March saw the start of the quantitative easing programme by the European Central Bank (ECB). Its success in stimulating the economy will largely depend on its impact on financial markets and in particular on the sovereign debt market. In this respect, the early signs are promising: yield on government bonds continues to fall to all-time lows at the same time as inflation expectations have started to rise. However, some are concerned that the ECB might find it difficult to buy the volumes of debt announced due to limited supply. A detailed analysis of the factors that might restrict supply throws some light on this issue.
Acquisitions of public debt as part of the QE programme will come to almost 0.8 trillion euros; in other words, almost 14% of all sovereign bonds with maturities between 2 and 30 years. At first sight, this ratio does not seem to suggest the supply of bonds will be an obstacle to implementing QE. On the one hand, it is lower than the ratio observed in other countries with similar programmes (purchases in the US accounted for 17% of all eligible bonds) while it is also sufficiently far from the purchase limits set by the ECB. Specifically, debt acquisitions cannot exceed 25% of the issuance of a specific bond or 33% of all assets with maturities between 2 and 30 years from the same issuer.1
This margin provided by the large stock of European public debt counters some doubts expressed regarding QE's ability to meet its purchase targets. One of these is the relative small net issuance of public debt planned in the euro area for 2015. Specifically, the nominal value of new bonds issued by euro area Treasuries this year (discounting maturing debt) represents 33% of the total purchases planned by the QE, a smaller percentage than that in the US or in the UK during their respective programmes. Similarly, the possible reticence of some holders of public debt (such as banks or pension funds) to reduce their investments in public debt, although they may be important in determining the trend in bond yields, is not expected to be critical either.
Another restriction that could limit the supply of sovereign bonds is the exclusion from eligible bonds of those whose yield is below that of the ECB's deposit facility (currently –0.2%). Taking data from mid-March as our reference, around 10% of the euro area's public debt with maturities between 2 and 30 years falls below this threshold.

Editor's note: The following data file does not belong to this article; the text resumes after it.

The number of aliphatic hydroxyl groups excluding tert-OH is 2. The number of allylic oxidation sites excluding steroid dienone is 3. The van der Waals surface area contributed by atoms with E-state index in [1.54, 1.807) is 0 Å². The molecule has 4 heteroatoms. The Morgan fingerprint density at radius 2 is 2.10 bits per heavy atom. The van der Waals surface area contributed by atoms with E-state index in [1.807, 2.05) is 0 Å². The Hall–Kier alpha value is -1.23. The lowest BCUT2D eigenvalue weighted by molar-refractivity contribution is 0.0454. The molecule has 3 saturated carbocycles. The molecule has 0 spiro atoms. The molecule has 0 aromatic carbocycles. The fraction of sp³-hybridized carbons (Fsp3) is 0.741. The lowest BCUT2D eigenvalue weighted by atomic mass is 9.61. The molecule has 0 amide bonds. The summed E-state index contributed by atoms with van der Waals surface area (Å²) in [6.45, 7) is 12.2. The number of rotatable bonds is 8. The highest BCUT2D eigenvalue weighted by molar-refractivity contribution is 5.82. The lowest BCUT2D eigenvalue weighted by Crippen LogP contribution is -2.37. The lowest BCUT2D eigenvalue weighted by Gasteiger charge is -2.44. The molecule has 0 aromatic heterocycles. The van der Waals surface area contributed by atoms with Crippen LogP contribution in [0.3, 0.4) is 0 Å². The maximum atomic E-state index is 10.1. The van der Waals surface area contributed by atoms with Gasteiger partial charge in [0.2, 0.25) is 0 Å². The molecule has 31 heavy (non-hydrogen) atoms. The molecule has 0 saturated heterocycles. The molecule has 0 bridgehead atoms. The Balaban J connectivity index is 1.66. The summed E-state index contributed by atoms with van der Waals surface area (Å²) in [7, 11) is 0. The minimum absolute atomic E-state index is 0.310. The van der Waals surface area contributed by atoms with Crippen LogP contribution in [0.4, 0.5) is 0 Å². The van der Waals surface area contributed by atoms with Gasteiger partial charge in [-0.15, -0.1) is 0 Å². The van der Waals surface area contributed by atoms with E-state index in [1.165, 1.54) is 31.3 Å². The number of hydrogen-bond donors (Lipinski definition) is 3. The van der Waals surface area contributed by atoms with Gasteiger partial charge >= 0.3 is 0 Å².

The graph highlights the scope of this new restriction. The countries most affected are France and Germany where, in mid-March, 14% of the government bonds issued with maturities between 2 and 30 years had yields below –0.2%. As can be observed, excluding these bonds from the range of eligible assets, purchases of German bonds (established by the QE according to the capital provided by each country to the ECB's balance sheet) would go from 74% to 83% of the purchase limit (from 43% to 48% in the case of France). Although further falls in sovereign yields would amplify this impact, the large stock of eligible debt observed in most countries provides enough room to manoeuvre. In fact, only in Portugal are bond purchases close to their corresponding limit.
In short, the euro area's government bond market is broad enough to meet the target of QE purchases. However, the need to extend this programme beyond September 2016 or even the use of other public debt purchase programmes by the ECB such as OMTs (outright monetary transactions), designed to reduce excessive pressure on debt markets, could call this statement into question. That is why the best way to dispel doubts regarding QE is to ensure that its monetary stimulus is effectively passed on to the real economy.
1. The 25% limit represents the maximum level of debt a holder may have without blocking debt restructuring. The 33% limit is placed on purchases of all debt issued by one country to minimise any effect on price formation in the markets.